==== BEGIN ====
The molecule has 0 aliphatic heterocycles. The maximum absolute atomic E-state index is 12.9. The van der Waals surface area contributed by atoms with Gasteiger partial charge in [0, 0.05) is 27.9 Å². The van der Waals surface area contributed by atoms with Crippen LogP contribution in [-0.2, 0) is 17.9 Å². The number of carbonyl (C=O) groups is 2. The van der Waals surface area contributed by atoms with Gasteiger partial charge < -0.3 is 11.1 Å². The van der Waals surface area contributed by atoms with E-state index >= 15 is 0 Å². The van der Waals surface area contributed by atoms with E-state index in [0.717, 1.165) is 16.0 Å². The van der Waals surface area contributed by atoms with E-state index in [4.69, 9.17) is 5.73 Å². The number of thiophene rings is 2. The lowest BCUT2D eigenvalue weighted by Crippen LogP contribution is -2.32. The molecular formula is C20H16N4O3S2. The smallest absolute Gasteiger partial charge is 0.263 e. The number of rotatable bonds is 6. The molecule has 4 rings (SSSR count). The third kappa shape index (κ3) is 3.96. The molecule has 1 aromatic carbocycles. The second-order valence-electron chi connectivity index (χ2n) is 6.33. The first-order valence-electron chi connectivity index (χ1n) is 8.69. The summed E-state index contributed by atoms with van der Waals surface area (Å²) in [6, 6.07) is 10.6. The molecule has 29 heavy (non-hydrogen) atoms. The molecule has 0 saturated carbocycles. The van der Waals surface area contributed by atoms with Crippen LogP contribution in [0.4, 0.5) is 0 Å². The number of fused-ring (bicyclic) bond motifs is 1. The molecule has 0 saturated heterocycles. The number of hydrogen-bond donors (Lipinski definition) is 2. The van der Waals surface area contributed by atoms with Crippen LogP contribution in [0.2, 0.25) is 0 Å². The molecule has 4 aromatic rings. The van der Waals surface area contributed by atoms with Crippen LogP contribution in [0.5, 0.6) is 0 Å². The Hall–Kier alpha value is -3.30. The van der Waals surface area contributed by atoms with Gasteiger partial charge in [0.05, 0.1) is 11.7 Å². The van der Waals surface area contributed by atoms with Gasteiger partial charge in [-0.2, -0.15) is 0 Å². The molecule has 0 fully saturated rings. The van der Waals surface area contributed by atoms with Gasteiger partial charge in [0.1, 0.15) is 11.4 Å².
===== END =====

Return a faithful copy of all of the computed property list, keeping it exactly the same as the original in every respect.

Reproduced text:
The molecule has 0 aliphatic heterocycles. The maximum absolute atomic E-state index is 12.9. The van der Waals surface area contributed by atoms with Gasteiger partial charge in [0, 0.05) is 27.9 Å². The van der Waals surface area contributed by atoms with Crippen LogP contribution in [-0.2, 0) is 17.9 Å². The number of carbonyl (C=O) groups is 2. The van der Waals surface area contributed by atoms with Gasteiger partial charge < -0.3 is 11.1 Å². The van der Waals surface area contributed by atoms with E-state index >= 15 is 0 Å². The van der Waals surface area contributed by atoms with E-state index in [0.717, 1.165) is 16.0 Å². The van der Waals surface area contributed by atoms with E-state index in [4.69, 9.17) is 5.73 Å². The number of thiophene rings is 2. The lowest BCUT2D eigenvalue weighted by Crippen LogP contribution is -2.32. The molecular formula is C20H16N4O3S2. The smallest absolute Gasteiger partial charge is 0.263 e. The number of rotatable bonds is 6. The molecule has 4 rings (SSSR count). The third kappa shape index (κ3) is 3.96. The molecule has 1 aromatic carbocycles. The second-order valence-electron chi connectivity index (χ2n) is 6.33. The first-order valence-electron chi connectivity index (χ1n) is 8.69. The summed E-state index contributed by atoms with van der Waals surface area (Å²) in [6, 6.07) is 10.6. The molecule has 29 heavy (non-hydrogen) atoms. The molecule has 0 saturated carbocycles. The van der Waals surface area contributed by atoms with Crippen LogP contribution in [0.4, 0.5) is 0 Å². The number of fused-ring (bicyclic) bond motifs is 1. The molecule has 0 saturated heterocycles. The number of hydrogen-bond donors (Lipinski definition) is 2. The van der Waals surface area contributed by atoms with Crippen LogP contribution in [0.2, 0.25) is 0 Å². The molecule has 4 aromatic rings. The van der Waals surface area contributed by atoms with Crippen LogP contribution in [0.5, 0.6) is 0 Å². The Hall–Kier alpha value is -3.30. The van der Waals surface area contributed by atoms with Gasteiger partial charge in [0.05, 0.1) is 11.7 Å². The van der Waals surface area contributed by atoms with Gasteiger partial charge in [-0.2, -0.15) is 0 Å². The molecule has 0 fully saturated rings. The van der Waals surface area contributed by atoms with Gasteiger partial charge in [0.1, 0.15) is 11.4 Å².